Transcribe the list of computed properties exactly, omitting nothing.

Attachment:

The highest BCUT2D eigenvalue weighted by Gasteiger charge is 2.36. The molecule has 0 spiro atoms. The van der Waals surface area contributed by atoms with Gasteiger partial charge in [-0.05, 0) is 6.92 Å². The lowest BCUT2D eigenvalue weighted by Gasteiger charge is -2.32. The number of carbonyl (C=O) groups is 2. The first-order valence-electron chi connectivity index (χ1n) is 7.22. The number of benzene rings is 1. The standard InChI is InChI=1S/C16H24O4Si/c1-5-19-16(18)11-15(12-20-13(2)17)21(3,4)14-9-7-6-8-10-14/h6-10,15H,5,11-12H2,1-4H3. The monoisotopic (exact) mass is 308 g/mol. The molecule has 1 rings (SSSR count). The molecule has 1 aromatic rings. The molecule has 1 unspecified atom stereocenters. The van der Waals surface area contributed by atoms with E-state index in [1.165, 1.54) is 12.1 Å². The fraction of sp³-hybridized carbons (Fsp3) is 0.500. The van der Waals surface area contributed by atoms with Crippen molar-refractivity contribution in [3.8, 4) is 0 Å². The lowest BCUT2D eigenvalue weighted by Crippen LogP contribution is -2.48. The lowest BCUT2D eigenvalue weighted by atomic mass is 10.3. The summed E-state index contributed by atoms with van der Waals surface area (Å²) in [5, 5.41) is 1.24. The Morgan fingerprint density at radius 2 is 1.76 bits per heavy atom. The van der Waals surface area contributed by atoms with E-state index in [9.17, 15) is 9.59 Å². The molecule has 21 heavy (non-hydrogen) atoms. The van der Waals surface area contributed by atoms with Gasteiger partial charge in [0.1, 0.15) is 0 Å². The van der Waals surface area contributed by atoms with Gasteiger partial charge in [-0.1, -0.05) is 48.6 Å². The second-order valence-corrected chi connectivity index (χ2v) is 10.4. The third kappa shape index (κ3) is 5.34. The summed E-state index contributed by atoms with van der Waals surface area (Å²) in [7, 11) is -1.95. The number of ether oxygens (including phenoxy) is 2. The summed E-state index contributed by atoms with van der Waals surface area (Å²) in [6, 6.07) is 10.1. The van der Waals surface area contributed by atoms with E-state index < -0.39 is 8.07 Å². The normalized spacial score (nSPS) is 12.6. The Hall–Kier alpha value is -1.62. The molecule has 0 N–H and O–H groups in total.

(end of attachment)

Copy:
The highest BCUT2D eigenvalue weighted by Gasteiger charge is 2.36. The molecule has 0 spiro atoms. The van der Waals surface area contributed by atoms with Gasteiger partial charge in [-0.05, 0) is 6.92 Å². The lowest BCUT2D eigenvalue weighted by Gasteiger charge is -2.32. The number of carbonyl (C=O) groups is 2. The first-order valence-electron chi connectivity index (χ1n) is 7.22. The number of benzene rings is 1. The standard InChI is InChI=1S/C16H24O4Si/c1-5-19-16(18)11-15(12-20-13(2)17)21(3,4)14-9-7-6-8-10-14/h6-10,15H,5,11-12H2,1-4H3. The monoisotopic (exact) mass is 308 g/mol. The molecule has 1 rings (SSSR count). The molecule has 1 aromatic rings. The molecule has 1 unspecified atom stereocenters. The van der Waals surface area contributed by atoms with E-state index in [1.165, 1.54) is 12.1 Å². The fraction of sp³-hybridized carbons (Fsp3) is 0.500. The van der Waals surface area contributed by atoms with Crippen molar-refractivity contribution in [3.8, 4) is 0 Å². The lowest BCUT2D eigenvalue weighted by Crippen LogP contribution is -2.48. The lowest BCUT2D eigenvalue weighted by atomic mass is 10.3. The summed E-state index contributed by atoms with van der Waals surface area (Å²) in [5, 5.41) is 1.24. The Morgan fingerprint density at radius 2 is 1.76 bits per heavy atom. The van der Waals surface area contributed by atoms with E-state index in [9.17, 15) is 9.59 Å². The molecule has 21 heavy (non-hydrogen) atoms. The van der Waals surface area contributed by atoms with Gasteiger partial charge in [0.1, 0.15) is 0 Å². The van der Waals surface area contributed by atoms with Gasteiger partial charge in [-0.1, -0.05) is 48.6 Å². The second-order valence-corrected chi connectivity index (χ2v) is 10.4. The third kappa shape index (κ3) is 5.34. The summed E-state index contributed by atoms with van der Waals surface area (Å²) in [7, 11) is -1.95. The number of ether oxygens (including phenoxy) is 2. The summed E-state index contributed by atoms with van der Waals surface area (Å²) in [6, 6.07) is 10.1. The van der Waals surface area contributed by atoms with E-state index < -0.39 is 8.07 Å². The normalized spacial score (nSPS) is 12.6. The Hall–Kier alpha value is -1.62. The molecule has 0 N–H and O–H groups in total.